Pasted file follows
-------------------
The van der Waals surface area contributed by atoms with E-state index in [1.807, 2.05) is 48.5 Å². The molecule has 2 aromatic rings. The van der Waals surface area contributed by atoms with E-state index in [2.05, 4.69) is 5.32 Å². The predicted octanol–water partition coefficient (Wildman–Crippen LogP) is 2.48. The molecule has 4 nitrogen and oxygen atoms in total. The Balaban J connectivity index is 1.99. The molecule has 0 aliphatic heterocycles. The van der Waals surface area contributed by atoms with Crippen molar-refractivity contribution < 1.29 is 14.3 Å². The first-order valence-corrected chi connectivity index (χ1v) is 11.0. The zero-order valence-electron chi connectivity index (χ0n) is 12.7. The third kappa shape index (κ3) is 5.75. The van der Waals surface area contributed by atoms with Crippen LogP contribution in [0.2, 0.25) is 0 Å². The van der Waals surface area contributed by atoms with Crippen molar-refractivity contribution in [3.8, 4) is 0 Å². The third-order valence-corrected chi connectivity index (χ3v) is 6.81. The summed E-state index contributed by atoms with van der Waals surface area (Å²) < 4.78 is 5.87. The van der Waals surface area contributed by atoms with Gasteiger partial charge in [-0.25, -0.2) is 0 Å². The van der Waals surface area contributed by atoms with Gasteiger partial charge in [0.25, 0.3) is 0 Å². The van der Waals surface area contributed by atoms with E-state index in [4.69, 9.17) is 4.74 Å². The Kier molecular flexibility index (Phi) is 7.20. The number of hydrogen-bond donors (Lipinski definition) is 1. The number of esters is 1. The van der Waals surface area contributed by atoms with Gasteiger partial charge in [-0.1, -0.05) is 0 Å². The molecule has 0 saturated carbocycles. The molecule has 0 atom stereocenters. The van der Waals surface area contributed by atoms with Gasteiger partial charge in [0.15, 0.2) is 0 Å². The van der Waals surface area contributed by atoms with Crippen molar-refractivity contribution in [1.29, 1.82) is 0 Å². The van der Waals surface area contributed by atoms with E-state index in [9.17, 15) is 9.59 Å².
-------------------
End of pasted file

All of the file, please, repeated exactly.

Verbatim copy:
The van der Waals surface area contributed by atoms with E-state index in [1.807, 2.05) is 48.5 Å². The molecule has 2 aromatic rings. The van der Waals surface area contributed by atoms with E-state index in [2.05, 4.69) is 5.32 Å². The predicted octanol–water partition coefficient (Wildman–Crippen LogP) is 2.48. The molecule has 4 nitrogen and oxygen atoms in total. The Balaban J connectivity index is 1.99. The molecule has 0 aliphatic heterocycles. The van der Waals surface area contributed by atoms with Crippen molar-refractivity contribution < 1.29 is 14.3 Å². The first-order valence-corrected chi connectivity index (χ1v) is 11.0. The zero-order valence-electron chi connectivity index (χ0n) is 12.7. The third kappa shape index (κ3) is 5.75. The van der Waals surface area contributed by atoms with Crippen LogP contribution in [0.2, 0.25) is 0 Å². The van der Waals surface area contributed by atoms with Crippen molar-refractivity contribution in [3.8, 4) is 0 Å². The third-order valence-corrected chi connectivity index (χ3v) is 6.81. The summed E-state index contributed by atoms with van der Waals surface area (Å²) < 4.78 is 5.87. The van der Waals surface area contributed by atoms with Gasteiger partial charge in [-0.25, -0.2) is 0 Å². The van der Waals surface area contributed by atoms with Gasteiger partial charge in [0.25, 0.3) is 0 Å². The van der Waals surface area contributed by atoms with E-state index in [4.69, 9.17) is 4.74 Å². The Kier molecular flexibility index (Phi) is 7.20. The number of hydrogen-bond donors (Lipinski definition) is 1. The number of esters is 1. The van der Waals surface area contributed by atoms with Gasteiger partial charge in [-0.1, -0.05) is 0 Å². The molecule has 0 saturated carbocycles. The molecule has 0 atom stereocenters. The van der Waals surface area contributed by atoms with Gasteiger partial charge in [0.15, 0.2) is 0 Å². The van der Waals surface area contributed by atoms with Crippen molar-refractivity contribution in [1.29, 1.82) is 0 Å². The van der Waals surface area contributed by atoms with E-state index in [9.17, 15) is 9.59 Å².